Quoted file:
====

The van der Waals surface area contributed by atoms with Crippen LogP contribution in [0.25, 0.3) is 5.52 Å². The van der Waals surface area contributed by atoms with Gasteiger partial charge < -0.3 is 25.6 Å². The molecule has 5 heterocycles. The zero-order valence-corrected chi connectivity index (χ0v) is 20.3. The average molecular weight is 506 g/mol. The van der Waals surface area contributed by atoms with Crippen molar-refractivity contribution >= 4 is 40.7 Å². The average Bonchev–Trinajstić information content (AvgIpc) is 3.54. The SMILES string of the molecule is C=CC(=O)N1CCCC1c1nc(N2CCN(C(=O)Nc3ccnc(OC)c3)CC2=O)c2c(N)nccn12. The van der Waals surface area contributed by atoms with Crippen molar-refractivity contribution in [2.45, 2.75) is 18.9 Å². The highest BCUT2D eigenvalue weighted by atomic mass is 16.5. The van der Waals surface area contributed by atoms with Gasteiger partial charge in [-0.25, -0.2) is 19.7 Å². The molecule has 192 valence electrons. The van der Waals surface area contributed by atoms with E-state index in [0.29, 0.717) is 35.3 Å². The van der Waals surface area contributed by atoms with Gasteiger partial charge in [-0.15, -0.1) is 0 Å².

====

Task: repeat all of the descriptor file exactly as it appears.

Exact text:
The van der Waals surface area contributed by atoms with Crippen LogP contribution in [0.25, 0.3) is 5.52 Å². The van der Waals surface area contributed by atoms with Gasteiger partial charge < -0.3 is 25.6 Å². The molecule has 5 heterocycles. The zero-order valence-corrected chi connectivity index (χ0v) is 20.3. The average molecular weight is 506 g/mol. The van der Waals surface area contributed by atoms with Crippen molar-refractivity contribution >= 4 is 40.7 Å². The average Bonchev–Trinajstić information content (AvgIpc) is 3.54. The SMILES string of the molecule is C=CC(=O)N1CCCC1c1nc(N2CCN(C(=O)Nc3ccnc(OC)c3)CC2=O)c2c(N)nccn12. The van der Waals surface area contributed by atoms with Crippen molar-refractivity contribution in [2.45, 2.75) is 18.9 Å². The highest BCUT2D eigenvalue weighted by atomic mass is 16.5. The van der Waals surface area contributed by atoms with Gasteiger partial charge in [-0.25, -0.2) is 19.7 Å². The molecule has 192 valence electrons. The van der Waals surface area contributed by atoms with E-state index in [0.29, 0.717) is 35.3 Å². The van der Waals surface area contributed by atoms with Gasteiger partial charge in [-0.15, -0.1) is 0 Å².